London, Sotheby’s, 28 February: Impressionist & Modern Art Evening Sale. Diego and Alberto Giacometti dominated design sales during 2017. In Christie’s Paris sale of the fashion designer Hubert de Givenchy’s collection of designs by the brothers last March, a table by Diego made a record €4.1m. Their designs tread a line between functional design and sculpture, so sometimes show up in Impressionist and Modern art sales, as in the case of a bronze chandelier by Alberto Giacometti at Sotheby’s. Lustre avec femme, homme et oiseau, conceived in 1948 and cast in an edition of three in 1952, is a sort of tableau vivant—the curious dynamic between the figures returning once again to Giacometti’s favoured themes of isolation and vulnerability. Estimated at £6m-£8m, it is one expensive existentialist light fitting.
New York, Christie’s, 13 February: J.F. Chen Collection. Over the past 40 years, the Los Angeles-based, Hong Kong-born antiques dealer Joel Chen has accumulated an adoring following of Hollywood celebrities and design enthusiasts eager to buy a little of his eclectic eye. Chen’s tastes stretch from intricate traditional Asian art and furniture to the clean lines of mid-century Scandinavian designers like Finn Juhl and Hans Wegner. Cult followings have helped such collections achieve strong results, and Christie’s is again adopting its dual-approach to such “personality” auctions—the sale in New York will be accompanied by an online auction (7-14 February) of lower-value pieces, together amounting to 300 lots estimated from under $1,000 to $70,000. This side chair by Carlo Mollino (1905-1973) was designed by the Italian architect and designer in 1953 for the Casa del Sole, which he designed himself in the ski resort of Cervinia (est $30,000-$50,000).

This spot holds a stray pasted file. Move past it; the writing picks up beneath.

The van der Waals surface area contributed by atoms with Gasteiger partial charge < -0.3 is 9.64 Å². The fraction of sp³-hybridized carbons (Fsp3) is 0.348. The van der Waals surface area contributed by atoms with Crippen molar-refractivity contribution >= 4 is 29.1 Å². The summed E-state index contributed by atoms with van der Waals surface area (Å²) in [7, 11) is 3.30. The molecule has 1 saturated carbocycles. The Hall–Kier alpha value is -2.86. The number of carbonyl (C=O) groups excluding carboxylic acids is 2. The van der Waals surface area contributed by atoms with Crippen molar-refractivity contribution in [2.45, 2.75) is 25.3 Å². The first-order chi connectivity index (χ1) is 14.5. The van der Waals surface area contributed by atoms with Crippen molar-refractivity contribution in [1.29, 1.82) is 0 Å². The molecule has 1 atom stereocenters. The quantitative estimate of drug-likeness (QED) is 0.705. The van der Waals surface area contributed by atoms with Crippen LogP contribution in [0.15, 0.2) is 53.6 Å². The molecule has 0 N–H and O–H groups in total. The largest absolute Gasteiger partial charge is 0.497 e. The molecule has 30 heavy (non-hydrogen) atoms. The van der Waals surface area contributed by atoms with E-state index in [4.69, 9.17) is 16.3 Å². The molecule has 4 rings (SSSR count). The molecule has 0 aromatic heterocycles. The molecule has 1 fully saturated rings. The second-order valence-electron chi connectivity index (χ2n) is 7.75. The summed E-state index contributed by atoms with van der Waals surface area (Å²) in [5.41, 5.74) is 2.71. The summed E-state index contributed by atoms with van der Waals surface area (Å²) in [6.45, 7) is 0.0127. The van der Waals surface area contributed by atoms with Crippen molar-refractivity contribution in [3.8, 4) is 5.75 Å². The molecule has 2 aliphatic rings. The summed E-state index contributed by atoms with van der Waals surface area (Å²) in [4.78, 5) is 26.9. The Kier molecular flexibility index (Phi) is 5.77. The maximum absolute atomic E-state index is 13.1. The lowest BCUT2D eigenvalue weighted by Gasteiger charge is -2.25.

London, Bonhams, 1 March: Impressionist & Modern Art. For London’s spring series of Impressionist and Modern art sales, Bonhams has consigned a painting by Le Corbusier (1887-1965), coming to auction for the first time. Baigneuse, Barque et Coquillage was bought by the vendor directly from the estate of the Swiss-French artist, designer and architect. The painting is more sensual than the spartan, hard-edged aesthetic seen in Corbusier’s utilitarian architecture. Here, the pared-back forms of Purism, the movement founded by Le Corbusier that reached its apex in the 1920s, loosen into something more organic. Painted between 1934 and 1947, Baigneuse, Barque et Coquillage embodies the artist’s interest in Arcadian ideals, exploring the relationship between man and nature. India Phillips, Bonhams’ head of Modern and Impressionist art, says the work “highlights Le Corbusier’s ability to transition between architecture, classicism and avant-garde ideas” (est £1.4m-$1.8m).